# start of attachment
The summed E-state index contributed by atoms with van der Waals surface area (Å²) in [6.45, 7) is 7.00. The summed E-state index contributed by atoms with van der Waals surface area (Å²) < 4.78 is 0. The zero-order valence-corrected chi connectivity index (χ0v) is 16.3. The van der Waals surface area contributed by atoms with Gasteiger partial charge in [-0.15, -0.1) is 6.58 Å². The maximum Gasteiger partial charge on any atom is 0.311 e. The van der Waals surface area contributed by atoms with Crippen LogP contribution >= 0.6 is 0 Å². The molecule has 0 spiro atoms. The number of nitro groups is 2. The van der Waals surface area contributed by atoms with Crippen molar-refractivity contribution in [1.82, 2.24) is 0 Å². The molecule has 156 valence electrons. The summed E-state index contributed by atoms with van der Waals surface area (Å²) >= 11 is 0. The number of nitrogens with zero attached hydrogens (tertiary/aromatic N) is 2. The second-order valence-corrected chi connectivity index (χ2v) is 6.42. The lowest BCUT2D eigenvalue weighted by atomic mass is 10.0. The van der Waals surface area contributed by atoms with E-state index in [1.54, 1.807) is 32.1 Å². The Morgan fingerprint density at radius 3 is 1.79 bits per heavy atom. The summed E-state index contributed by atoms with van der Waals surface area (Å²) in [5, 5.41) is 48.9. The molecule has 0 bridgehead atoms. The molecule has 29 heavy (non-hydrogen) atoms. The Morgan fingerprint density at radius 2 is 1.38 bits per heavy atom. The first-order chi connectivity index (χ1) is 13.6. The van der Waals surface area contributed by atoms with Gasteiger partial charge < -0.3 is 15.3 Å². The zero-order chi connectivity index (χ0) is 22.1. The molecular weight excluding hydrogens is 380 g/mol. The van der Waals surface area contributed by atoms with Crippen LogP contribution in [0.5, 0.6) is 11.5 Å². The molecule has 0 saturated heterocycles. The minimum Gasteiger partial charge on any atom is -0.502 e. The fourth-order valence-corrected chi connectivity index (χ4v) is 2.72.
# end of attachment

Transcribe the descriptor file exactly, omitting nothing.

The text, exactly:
The summed E-state index contributed by atoms with van der Waals surface area (Å²) in [6.45, 7) is 7.00. The summed E-state index contributed by atoms with van der Waals surface area (Å²) < 4.78 is 0. The zero-order valence-corrected chi connectivity index (χ0v) is 16.3. The van der Waals surface area contributed by atoms with Gasteiger partial charge in [-0.15, -0.1) is 6.58 Å². The maximum Gasteiger partial charge on any atom is 0.311 e. The van der Waals surface area contributed by atoms with Crippen LogP contribution >= 0.6 is 0 Å². The molecule has 0 spiro atoms. The number of nitro groups is 2. The van der Waals surface area contributed by atoms with Crippen molar-refractivity contribution in [1.82, 2.24) is 0 Å². The molecule has 156 valence electrons. The summed E-state index contributed by atoms with van der Waals surface area (Å²) >= 11 is 0. The number of nitrogens with zero attached hydrogens (tertiary/aromatic N) is 2. The second-order valence-corrected chi connectivity index (χ2v) is 6.42. The lowest BCUT2D eigenvalue weighted by atomic mass is 10.0. The van der Waals surface area contributed by atoms with E-state index in [1.54, 1.807) is 32.1 Å². The Morgan fingerprint density at radius 3 is 1.79 bits per heavy atom. The summed E-state index contributed by atoms with van der Waals surface area (Å²) in [5, 5.41) is 48.9. The molecule has 0 bridgehead atoms. The molecule has 29 heavy (non-hydrogen) atoms. The Morgan fingerprint density at radius 2 is 1.38 bits per heavy atom. The first-order chi connectivity index (χ1) is 13.6. The van der Waals surface area contributed by atoms with Gasteiger partial charge < -0.3 is 15.3 Å². The zero-order chi connectivity index (χ0) is 22.1. The molecular weight excluding hydrogens is 380 g/mol. The van der Waals surface area contributed by atoms with Crippen LogP contribution in [0.5, 0.6) is 11.5 Å². The molecule has 0 saturated heterocycles. The minimum Gasteiger partial charge on any atom is -0.502 e. The fourth-order valence-corrected chi connectivity index (χ4v) is 2.72.